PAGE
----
[British Secretary of State for India's response to 'grievances from which it is alleged that Indian students suffered'.] Pamphlet titled 'Memorandum on the Position of Indian Students in the United Kingdom.'

Sir Joseph Austen Chamberlain or Edwin Montagu, as Secretary of State for India [Indian Students' Friends' Society]
Publication details: 
No place, date or publishing details, but with slug: '10DE - 2,050 - 20-6-18 [i.e. printed on 20 June 1918] = GCPS'. [Indian Students' Friends' Society?]
SKU: 23621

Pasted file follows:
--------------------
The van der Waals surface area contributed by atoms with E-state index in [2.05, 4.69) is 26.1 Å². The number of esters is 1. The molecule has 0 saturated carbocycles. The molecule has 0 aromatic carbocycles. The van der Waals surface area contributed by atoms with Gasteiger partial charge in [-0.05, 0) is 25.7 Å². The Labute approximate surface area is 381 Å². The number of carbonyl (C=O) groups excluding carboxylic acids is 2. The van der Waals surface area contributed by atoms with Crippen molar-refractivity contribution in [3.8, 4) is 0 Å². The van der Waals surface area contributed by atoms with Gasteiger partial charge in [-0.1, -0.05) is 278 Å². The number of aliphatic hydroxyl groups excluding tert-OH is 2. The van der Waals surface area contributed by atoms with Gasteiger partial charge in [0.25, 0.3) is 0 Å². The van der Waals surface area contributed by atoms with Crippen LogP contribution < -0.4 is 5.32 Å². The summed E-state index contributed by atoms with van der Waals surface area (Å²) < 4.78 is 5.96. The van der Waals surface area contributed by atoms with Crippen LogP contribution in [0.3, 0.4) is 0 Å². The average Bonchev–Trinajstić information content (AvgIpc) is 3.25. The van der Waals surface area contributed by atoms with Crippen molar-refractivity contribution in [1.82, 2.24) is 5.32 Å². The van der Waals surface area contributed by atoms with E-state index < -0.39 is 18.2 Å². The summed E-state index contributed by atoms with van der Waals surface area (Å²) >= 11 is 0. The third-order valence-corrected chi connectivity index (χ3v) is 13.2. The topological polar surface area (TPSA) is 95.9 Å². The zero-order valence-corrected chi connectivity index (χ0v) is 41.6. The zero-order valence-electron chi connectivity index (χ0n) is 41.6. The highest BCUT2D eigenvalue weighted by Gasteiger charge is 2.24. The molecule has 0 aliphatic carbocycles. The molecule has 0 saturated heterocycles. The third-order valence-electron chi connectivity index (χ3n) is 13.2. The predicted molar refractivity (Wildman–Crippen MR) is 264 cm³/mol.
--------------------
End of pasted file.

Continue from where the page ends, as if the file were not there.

The Secretary of State for India's memorandum is printed here without a date, so it is unclear whether it was written by Sir Joseph Austen Chamberlain or his successor (from July 1917) Edwin Montagu. 26pp, 8vo. Stapled and in grey wraps with title on cover: 'MEMORANDUM | ON THE | Position of Indian Students | IN THE | United Kingdom.' In good condition, with rusted staples, with a punch hole marginally affecting the text. The first page has the drophead title and introductory passage: 'The Position of Indian Students in the United Kingdom. | On the 19th July 1916, a representation was addressed by the Indian Students' Friends' Society to His Excellency the Viceroy and Governor-General in Council in which were set forth certain grievances [fr]om which it is alleged that Indian students suffered in the United Kingdom. As the allegations cited had reference to the Department for Indian students at the India Office and certain institutions such as the universities of Oxford and Cambridge, London medical schools, the Inns of Court and the Institution of Civil Engineers, the representation was forwarded to the Secretary of State and in reply the Secretary of State has forwarded the following memorandum dealing with the main points put forward in the representation.' Beneath this is printed the 'MEMORANDUM', concluding with a discussion of racism (including praise for 'the liberality with which these universities have thrown open their doors to Indian students for the last 50 years, and have let them share in their endowments whenever they have merited scholarships and prizes') and assertion that there is 'a genuine desire on the part of authorities and universities and colleges in this country to make the stay of Indian students here profitable and pleasant to them; but there is a feeling of disappointment in the lack of response to such a welcome on the part of the Indian [sic] themselves'. See Paul R. Deslandes' 1998 paper in the Journal of British Studies, 'The Foreign Element: Newcomers and the Rhetoric of Race, Nation, and Empire in Oxbridge Undergraduate Culture, 1850-1920'. No copy on WorldCat, and the only copy on Library Hub Discover (COPAC) at the London School of Economics Library, misdated to 1916. From the papers held at the headquarters of the National Indian Association and the Northbrook Society, 21 Cromwell Road, London.